How to Choose a Mortgage Broker.
How to Choose a Mortgage Broker?
There is a difference between a teaser rate and a rate that you can qualify for based on your income and credit profile. If you are asked by your mortgage agent or mortgage broker to complete an application and to provide supporting documentation, it’s to help you. We promise you that spending the extra 10 minutes on the phone and digging through your filing cabinets is the best 10 minutes that you can spend when it comes to your mortgage journey.
What is a Mortgage Agent and Mortgage Broker?
A Mortgage Agent or Mortgage Broker operating in the province of Ontario must be licensed and regulated by the Financial Services Regulatory Authority of Ontario (FSRA). A Mortgage Agent or Mortgage Broker by-law must only work for one Mortgage Brokerage. A Mortgage Brokerage must have a Principal Broker who is ultimately responsible for the overall compliance and operations of the Mortgage Brokerage. When a Mortgage Agent has a minimum of 2 years of experience, they can enroll in a Mortgage Broker course provided by a regulated and approved education provider such as Mortgage Professionals Canada.
Is your Agent or Broker Licensed?
One of FSRA’s mandates is to promote consumer confidence and protection. Therefore, it is easy for you to determine if the individual that you are speaking with is licensed to deal and trade in mortgages. By clicking here you can verify if you are dealing with a licensed Mortgage Agent, Mortgage Broker, and Mortgage Brokerage.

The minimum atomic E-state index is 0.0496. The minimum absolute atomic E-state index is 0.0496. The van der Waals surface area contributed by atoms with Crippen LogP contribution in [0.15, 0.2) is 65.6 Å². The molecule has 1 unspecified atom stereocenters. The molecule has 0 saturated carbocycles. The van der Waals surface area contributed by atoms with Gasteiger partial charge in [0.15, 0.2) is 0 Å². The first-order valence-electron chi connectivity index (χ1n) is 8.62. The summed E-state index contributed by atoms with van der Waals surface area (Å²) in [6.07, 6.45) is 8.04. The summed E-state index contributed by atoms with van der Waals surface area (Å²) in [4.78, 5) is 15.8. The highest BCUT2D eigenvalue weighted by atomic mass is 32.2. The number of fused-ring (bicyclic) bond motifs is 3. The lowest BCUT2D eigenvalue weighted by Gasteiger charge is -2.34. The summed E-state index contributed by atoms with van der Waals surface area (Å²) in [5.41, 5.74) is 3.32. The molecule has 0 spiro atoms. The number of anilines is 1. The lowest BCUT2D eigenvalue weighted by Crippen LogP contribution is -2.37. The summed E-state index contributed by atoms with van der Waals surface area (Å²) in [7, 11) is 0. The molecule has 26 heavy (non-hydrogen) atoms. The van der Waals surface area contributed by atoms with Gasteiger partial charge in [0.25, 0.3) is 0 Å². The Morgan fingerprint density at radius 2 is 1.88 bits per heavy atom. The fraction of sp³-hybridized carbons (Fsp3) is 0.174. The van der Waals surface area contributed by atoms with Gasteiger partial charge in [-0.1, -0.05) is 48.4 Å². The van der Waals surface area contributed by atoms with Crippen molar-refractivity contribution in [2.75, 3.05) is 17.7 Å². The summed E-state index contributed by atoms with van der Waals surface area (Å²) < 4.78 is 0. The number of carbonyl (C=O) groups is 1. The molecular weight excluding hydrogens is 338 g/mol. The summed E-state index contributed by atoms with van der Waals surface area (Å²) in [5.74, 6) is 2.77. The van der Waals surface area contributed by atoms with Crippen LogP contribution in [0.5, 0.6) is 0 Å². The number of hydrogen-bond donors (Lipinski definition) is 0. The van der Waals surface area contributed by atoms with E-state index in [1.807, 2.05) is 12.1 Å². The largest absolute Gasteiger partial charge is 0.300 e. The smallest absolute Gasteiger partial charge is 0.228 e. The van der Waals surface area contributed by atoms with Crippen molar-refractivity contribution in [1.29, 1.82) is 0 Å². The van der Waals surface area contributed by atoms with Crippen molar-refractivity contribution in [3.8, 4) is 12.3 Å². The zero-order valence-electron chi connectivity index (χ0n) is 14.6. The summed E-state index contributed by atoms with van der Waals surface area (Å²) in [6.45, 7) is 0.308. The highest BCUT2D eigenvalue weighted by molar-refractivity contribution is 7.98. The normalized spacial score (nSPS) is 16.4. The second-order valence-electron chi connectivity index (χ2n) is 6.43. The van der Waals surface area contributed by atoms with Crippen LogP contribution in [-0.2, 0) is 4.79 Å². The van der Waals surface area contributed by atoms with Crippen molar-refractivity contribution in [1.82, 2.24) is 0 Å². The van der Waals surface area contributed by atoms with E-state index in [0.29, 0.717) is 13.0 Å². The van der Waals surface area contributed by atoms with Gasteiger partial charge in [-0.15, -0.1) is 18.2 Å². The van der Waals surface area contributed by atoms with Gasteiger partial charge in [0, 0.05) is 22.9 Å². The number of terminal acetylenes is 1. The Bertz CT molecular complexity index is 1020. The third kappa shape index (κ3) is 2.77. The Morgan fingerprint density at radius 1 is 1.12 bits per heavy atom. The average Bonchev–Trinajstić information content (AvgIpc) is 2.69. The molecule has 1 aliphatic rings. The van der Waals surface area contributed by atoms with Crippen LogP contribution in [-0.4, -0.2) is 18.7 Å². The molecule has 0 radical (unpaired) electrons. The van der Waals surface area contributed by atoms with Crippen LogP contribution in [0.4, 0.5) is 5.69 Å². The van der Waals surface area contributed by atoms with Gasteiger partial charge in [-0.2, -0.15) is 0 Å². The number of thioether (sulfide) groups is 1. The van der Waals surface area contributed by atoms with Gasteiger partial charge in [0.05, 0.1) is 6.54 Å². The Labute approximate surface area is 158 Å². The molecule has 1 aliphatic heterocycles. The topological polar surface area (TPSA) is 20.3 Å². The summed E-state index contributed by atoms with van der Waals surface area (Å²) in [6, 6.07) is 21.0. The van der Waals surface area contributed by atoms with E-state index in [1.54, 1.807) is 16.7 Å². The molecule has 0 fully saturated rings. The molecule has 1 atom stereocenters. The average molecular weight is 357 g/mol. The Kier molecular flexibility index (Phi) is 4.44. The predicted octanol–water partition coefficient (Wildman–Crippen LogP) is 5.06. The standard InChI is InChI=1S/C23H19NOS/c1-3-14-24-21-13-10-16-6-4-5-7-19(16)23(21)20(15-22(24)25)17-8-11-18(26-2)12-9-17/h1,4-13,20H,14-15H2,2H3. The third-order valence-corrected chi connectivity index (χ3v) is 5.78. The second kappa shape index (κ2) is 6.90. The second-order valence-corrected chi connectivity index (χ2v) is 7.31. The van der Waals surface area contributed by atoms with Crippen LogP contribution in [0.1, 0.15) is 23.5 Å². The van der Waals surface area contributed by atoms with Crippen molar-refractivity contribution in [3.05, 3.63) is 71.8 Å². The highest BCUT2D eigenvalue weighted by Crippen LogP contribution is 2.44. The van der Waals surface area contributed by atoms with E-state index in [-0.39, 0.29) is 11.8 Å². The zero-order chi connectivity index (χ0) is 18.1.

Once you have determined that your Mortgage Agent or Mortgage Broker is licensed and in good standing with their respective regulator, you will want to ascertain the following:
- How many years has your Mortgage Broker been licensed, or has industry-related knowledge and experience? It is important to note that the number of years licensed should not be the basis of determining if you should work with a mortgage agent or mortgage broker. Some very skilled financiers might have only recently obtained a license or have worked previously in a position where they did not require a mortgage license, for example, underwriting for a mortgage lender. Therefore, you should be more focused to learn about their mortgage experience.
- Is Mortgage Brokering their primary profession? Not all Mortgage Brokers operate on a 24/7 basis, therefore it’s important to have an understanding of the time and attention that you will be receiving. Responsiveness and speed are some of the most critical components of a successful mortgage transaction.
- Does your Mortgage Broker have experience with the product you are seeking? For instance, has your Mortgage Broker been successful with arranging a mortgage to stop a power of sale if you are currently in the legal process? If you are seeking a commercial mortgage, does your Mortgage Broker have access to commercial lenders and can they accurately present your financing needs to respective commercial mortgage lenders?